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The Link Between Drug Abuse and PTSD

Post-traumatic stress disorder (PTSD) is a mental health disorder that can develop after you experience a traumatic event, such as sexual assault, natural disaster, car accident, or any situation in which you feel afraid for your life or the lives of others. Whether you’re directly involved in the event that triggers PTSD or a witness to it, the consequences are often the same.

PTSD can lead to anxiety, panic attacks, and depression, as well as nightmares and flashbacks to that traumatic moment. Trying to cope with the symptoms of PTSD and other mental health disorders that might stem from symptoms can be challenging. Due to this, many people turn to using drugs.

What Is the Link Between Drug Use and PTSD?

Studies have shown that substance abuse is common among those who have PTSD. There are a few ways that drug use can impact PTSD-related symptoms. First, if you use substances like alcohol or opioids to self-medicate, you might notice that your symptoms are less severe than usual. However, drugs have a significant downside that is often overlooked. Additionally, certain types of drugs can cause symptoms similar to PTSD.

If you experience flashbacks while using hallucinogenic substances like LSD, you may believe that you are being re-traumatized. Cocaine and amphetamine use can cause anxiety, panic attacks, and feelings of paranoia. In other words, drug use can cause additional symptoms of PTSD, leading to a more complicated mental health situation.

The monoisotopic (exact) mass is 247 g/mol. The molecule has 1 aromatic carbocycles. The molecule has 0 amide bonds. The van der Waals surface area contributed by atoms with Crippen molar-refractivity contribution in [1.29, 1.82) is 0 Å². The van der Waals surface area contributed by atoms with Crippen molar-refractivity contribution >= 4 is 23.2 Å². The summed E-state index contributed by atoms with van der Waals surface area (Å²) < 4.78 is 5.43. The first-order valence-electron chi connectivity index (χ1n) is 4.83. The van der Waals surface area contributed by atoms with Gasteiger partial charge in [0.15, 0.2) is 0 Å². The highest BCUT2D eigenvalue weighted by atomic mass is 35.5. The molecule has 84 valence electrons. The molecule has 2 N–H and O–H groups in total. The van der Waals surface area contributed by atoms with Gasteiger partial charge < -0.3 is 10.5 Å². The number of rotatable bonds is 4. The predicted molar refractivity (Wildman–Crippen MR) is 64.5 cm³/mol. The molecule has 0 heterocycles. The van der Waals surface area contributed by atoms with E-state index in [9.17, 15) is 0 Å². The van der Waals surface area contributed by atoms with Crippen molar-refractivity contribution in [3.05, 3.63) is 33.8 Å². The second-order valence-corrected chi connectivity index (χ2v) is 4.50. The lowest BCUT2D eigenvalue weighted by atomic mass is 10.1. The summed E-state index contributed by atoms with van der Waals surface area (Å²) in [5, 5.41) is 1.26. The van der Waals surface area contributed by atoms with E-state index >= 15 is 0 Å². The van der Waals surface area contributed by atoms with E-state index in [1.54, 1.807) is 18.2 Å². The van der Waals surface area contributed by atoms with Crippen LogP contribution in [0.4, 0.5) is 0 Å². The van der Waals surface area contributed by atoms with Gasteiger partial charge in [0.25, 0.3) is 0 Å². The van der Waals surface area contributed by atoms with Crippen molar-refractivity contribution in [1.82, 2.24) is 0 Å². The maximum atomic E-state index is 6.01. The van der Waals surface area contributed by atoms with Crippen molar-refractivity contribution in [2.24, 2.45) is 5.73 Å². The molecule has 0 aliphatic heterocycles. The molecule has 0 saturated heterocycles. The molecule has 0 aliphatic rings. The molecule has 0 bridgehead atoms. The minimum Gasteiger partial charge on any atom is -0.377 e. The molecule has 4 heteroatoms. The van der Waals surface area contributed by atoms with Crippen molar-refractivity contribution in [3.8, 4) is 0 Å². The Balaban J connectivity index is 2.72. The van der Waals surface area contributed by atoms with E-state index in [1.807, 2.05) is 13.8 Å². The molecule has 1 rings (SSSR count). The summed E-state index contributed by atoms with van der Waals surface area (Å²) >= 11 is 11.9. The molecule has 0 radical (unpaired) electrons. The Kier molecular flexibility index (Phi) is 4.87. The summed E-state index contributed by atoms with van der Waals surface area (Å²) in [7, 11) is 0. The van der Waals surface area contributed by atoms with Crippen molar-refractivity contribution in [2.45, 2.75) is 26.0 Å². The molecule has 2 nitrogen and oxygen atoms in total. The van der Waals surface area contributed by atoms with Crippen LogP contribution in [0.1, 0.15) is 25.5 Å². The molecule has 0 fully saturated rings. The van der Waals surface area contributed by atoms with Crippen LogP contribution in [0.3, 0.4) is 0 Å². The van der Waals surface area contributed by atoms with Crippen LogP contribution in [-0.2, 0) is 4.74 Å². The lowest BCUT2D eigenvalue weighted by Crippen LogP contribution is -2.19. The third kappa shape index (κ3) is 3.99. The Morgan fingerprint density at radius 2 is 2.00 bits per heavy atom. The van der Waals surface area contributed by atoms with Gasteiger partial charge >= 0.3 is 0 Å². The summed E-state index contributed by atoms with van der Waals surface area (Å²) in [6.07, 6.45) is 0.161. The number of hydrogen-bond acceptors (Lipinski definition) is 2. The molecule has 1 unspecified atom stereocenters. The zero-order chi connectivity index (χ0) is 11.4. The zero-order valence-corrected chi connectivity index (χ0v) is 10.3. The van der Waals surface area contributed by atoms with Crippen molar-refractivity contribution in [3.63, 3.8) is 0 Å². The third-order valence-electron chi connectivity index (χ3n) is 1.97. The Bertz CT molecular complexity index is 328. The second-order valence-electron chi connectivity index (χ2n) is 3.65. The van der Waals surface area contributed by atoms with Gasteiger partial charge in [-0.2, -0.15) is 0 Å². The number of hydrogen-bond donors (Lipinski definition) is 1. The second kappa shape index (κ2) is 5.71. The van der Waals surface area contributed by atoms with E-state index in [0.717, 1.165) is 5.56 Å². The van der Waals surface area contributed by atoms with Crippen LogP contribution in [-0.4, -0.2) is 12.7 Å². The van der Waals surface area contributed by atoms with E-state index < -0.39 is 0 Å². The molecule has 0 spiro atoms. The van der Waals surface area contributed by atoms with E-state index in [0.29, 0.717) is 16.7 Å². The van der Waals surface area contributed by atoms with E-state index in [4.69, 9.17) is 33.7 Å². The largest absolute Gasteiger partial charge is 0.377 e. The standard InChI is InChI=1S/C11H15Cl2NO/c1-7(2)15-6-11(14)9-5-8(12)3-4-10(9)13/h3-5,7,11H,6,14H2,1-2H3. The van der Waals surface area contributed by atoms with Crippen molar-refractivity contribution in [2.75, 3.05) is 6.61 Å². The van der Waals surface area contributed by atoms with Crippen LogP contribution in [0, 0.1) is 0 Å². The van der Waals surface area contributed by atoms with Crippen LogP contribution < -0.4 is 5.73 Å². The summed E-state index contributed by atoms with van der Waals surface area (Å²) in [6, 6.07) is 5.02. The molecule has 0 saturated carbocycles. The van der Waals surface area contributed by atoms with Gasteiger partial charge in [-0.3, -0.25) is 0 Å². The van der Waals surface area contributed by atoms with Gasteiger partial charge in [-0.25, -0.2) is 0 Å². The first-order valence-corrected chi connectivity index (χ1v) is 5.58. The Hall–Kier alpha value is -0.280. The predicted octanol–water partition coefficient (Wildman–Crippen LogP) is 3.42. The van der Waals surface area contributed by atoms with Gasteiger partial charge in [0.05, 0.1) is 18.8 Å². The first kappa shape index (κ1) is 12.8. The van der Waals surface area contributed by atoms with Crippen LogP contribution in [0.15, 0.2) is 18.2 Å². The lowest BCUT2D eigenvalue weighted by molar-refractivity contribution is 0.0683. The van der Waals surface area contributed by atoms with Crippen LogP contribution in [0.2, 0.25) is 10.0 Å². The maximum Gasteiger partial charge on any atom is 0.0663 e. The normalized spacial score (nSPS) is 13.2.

Additional Symptoms of PTSD Caused by Drug Use

Many symptoms can co-occur with substance abuse and PTSD, including increased anxiety and depression and a lack of interest in activities. Substance abuse and PTSD can also have the following in common:

  • Flashbacks: If you’re experiencing flashbacks while using drugs, they could be significantly more intense. You may believe that you are actually in a traumatic situation again.
  • Nightmares: Nightmares are very common among people with PTSD. However, if you have been using drugs and experiencing nightmares, they may be especially vivid and disturbing.

How You Can End the Cycle of Drug Use and PTSD

If you have a mental health disorder like PTSD and are also struggling with drug use, it can be difficult to know where to start. First, you can get an accurate diagnosis for both disorders. Some people who have PTSD also have a co-occurring mental health condition, like anxiety or depression. Others may have substance use disorder (SUD) in addition to PTSD.

Whether or not you have both disorders, it is important to get accurate diagnoses to create the most efficient treatment plan. Next, you can find all the help you need at a recovery center like The Guest House. We provide various treatment options for PTSD, including eye movement desensitization and reprocessing (EMDR), somatic therapy, and many others. Similarly, there are various treatment options for drug use, including medication-assisted treatment (MAT), individual therapy, group therapy, and more.

Primary care providers frequently recommend exercise, relaxation techniques, and other stress management tools for those with PTSD. However, studies have shown that people with PTSD tend to abuse substances in an attempt to self-medicate. If you have been diagnosed with PTSD and are also struggling with drug use, you don’t have to suffer or self-medicate any longer. The Guest House has numerous treatment plans and approaches to help you recover from both PTSD and substance abuse. Call (855) 483-7800 for more information.